Our Digital World’s 2018 Survey of Digitization needs and practices

Digitization in Ontario Public Libraries: A Fresh Look

Read our report on digitization in Ontario public libraries

Canadian and Ontario cultural organizations
are working hard to make our documentary
heritage accessible online – for researchers,
students, teachers, genealogists, artists, and
anyone else interested in our collective past.
The technical, financial, and strategic aspects of
heritage digitization are understudied. Particularly
understudied are public libraries, organizations that
provide a wide variety of community services – but
perhaps aren’t the first to come to mind when you
think about documentary heritage. But, as we found
out, libraries are playing a big role in community
heritage and collective memory.

Over the summer of 2018, we asked public
libraries in Ontario to tell us about their work in
this area – whether they have archival or special
collections, what items they hold, how they are
digitizing those collections, and what feedback
they get. We received a 53% response rate; our
respondents serve 85% of Ontario’s population.

Our key findings:

• Three-quarters of Ontario public libraries
have special collections
• Almost 60% are currently collecting unique
materials – 80% through unsolicited donations
• 89% of collecting libraries take in locallyrelevant
• Almost half of all libraries accept digital
materials; another 28% plan to in the future
• Most library special collections do not
represent women, Indigenous people, people
of colour, immigrants, Franco-Ontarians,
LGBTQ communities, or other marginalized
groups we asked about
• Almost every community has an organization
to accept unique materials, whether it be
a library, archive, museum, or historical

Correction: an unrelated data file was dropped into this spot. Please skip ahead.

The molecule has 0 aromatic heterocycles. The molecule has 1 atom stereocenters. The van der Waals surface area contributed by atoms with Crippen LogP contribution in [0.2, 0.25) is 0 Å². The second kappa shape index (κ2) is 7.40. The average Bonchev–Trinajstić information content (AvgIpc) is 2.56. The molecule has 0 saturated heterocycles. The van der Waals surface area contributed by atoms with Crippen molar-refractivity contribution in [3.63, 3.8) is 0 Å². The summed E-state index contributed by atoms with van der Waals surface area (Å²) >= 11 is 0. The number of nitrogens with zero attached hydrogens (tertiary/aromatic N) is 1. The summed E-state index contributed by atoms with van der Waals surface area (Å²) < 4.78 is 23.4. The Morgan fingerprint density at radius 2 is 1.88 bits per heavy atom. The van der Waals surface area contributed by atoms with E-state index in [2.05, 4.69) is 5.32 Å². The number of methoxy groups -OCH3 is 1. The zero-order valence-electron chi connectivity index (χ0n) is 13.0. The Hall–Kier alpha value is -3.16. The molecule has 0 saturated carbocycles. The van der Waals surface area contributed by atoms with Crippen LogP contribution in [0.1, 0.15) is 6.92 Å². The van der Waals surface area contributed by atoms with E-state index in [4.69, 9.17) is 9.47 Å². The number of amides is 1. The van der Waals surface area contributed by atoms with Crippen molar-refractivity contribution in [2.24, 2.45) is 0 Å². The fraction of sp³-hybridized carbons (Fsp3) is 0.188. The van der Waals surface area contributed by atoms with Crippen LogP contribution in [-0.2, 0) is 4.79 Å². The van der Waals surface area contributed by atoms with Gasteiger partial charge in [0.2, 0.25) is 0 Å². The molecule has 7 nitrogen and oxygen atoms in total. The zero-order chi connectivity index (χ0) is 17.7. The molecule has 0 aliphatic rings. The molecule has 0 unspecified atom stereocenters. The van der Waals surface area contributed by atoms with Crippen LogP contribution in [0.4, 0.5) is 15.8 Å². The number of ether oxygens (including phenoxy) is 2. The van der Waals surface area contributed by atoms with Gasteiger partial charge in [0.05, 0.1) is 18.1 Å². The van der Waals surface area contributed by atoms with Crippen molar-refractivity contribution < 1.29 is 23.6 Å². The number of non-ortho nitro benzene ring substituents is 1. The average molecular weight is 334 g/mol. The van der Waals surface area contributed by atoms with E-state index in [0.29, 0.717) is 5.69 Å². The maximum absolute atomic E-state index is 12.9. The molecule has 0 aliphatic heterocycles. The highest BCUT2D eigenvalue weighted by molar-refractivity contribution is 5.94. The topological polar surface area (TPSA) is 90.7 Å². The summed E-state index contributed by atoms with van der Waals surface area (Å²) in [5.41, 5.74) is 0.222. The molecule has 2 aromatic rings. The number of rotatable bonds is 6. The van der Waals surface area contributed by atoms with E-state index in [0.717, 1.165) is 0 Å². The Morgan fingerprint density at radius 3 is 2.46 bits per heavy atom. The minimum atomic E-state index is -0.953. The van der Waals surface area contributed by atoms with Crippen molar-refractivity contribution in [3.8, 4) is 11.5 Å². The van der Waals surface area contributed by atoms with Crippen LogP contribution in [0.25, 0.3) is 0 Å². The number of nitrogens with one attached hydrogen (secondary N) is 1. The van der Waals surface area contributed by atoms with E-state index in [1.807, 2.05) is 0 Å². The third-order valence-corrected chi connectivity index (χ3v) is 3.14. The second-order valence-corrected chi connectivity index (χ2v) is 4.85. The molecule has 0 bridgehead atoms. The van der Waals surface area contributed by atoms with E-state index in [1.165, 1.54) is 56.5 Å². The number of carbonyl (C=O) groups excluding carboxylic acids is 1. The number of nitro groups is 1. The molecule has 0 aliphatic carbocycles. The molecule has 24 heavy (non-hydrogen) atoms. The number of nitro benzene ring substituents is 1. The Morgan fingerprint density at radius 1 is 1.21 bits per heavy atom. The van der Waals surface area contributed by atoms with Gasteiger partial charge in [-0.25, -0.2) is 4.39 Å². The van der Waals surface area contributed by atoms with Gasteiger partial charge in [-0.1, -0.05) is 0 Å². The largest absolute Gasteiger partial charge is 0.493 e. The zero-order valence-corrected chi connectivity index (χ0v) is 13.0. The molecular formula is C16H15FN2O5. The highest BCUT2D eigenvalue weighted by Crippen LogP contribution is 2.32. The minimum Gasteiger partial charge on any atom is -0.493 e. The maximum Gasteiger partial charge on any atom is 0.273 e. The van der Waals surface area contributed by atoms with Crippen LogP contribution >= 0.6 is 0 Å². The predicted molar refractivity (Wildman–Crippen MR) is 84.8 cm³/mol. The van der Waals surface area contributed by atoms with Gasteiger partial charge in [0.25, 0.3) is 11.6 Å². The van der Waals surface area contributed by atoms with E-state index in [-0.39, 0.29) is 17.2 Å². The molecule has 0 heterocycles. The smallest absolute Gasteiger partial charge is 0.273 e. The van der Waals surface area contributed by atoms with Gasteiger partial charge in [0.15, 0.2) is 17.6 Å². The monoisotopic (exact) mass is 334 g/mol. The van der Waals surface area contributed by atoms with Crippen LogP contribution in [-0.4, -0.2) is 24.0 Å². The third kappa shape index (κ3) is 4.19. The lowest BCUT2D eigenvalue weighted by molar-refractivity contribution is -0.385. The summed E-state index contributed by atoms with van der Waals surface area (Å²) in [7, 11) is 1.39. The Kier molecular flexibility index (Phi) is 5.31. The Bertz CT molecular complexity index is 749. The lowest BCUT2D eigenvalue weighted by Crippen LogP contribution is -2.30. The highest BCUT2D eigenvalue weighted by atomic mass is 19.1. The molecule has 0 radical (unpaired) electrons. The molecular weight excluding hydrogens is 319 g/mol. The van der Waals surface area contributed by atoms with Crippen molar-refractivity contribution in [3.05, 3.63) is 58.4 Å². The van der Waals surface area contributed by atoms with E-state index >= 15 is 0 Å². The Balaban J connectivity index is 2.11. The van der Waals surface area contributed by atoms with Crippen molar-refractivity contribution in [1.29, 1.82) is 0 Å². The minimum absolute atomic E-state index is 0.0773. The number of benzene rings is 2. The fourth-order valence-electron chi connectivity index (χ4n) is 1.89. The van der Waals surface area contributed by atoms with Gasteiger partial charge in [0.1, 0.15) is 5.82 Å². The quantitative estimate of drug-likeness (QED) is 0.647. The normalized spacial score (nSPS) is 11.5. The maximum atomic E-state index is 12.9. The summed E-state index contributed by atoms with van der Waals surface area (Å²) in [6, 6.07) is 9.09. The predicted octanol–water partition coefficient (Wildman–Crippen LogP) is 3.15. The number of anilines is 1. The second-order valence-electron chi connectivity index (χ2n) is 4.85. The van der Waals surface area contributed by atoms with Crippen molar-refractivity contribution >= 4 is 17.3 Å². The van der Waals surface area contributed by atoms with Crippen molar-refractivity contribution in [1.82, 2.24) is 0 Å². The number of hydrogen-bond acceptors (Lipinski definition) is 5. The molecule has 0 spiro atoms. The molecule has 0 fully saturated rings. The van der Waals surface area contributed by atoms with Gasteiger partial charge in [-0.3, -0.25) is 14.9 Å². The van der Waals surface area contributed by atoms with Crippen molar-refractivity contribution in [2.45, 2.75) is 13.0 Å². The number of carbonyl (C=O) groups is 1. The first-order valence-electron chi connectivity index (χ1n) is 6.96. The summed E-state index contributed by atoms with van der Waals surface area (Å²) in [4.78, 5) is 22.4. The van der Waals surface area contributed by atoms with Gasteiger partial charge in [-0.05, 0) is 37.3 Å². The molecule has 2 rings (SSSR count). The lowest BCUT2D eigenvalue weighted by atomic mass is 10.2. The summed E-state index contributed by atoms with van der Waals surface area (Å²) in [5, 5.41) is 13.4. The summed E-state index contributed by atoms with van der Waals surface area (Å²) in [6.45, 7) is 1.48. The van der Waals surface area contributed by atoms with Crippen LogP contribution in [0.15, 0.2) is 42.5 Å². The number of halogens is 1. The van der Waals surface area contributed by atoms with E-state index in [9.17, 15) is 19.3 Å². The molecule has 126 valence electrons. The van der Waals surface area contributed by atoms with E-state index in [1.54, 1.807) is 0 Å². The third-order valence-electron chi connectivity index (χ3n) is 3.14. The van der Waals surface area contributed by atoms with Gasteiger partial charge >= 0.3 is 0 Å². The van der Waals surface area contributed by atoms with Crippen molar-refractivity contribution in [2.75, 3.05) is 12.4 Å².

society – many have more than one collecting
• Most libraries have no strategic or practical
guidelines to govern digitization or digital
• 36.4% of collecting libraries were digitizing
when we asked; 26% have never digitized
• Many libraries digitize on a project basis,
usually because of a one-time opportunity
• Half of respondents rely solely on their
library’s budget for digitization funding; 80%
of budgets allocate under $5,000/year for
• 85% said their library allocates less than
0.5FTE for digitization work
• Most respondents said that lack of staff time,
lack of project funding, lack of ongoing
funding from the library budget, and lack of
training and expertise were major barriers to
• Libraries are interested in training on almost
everything: digital preservation, imaging,
copyright, multimedia conversion, metadata,
grant-writing and fundraising, digital storage
and access, and “where to start”
• 74% of libraries would contribute metadata to
an aggregate search portal, though most of
those would like technical or financial help
• Most libraries are not doing targeted outreach
around their digital collections with the
community; about 20% only do passive or
informal advertising in general
• Most are measuring the use of their digital
collections with web analytics, often for
annual statistics or library board reporting;
some are using them to plan future outreach,
fundraising, or digitization activities.
“It is extremely difficult for small libraries to fund digitization
projects and maintain collections.”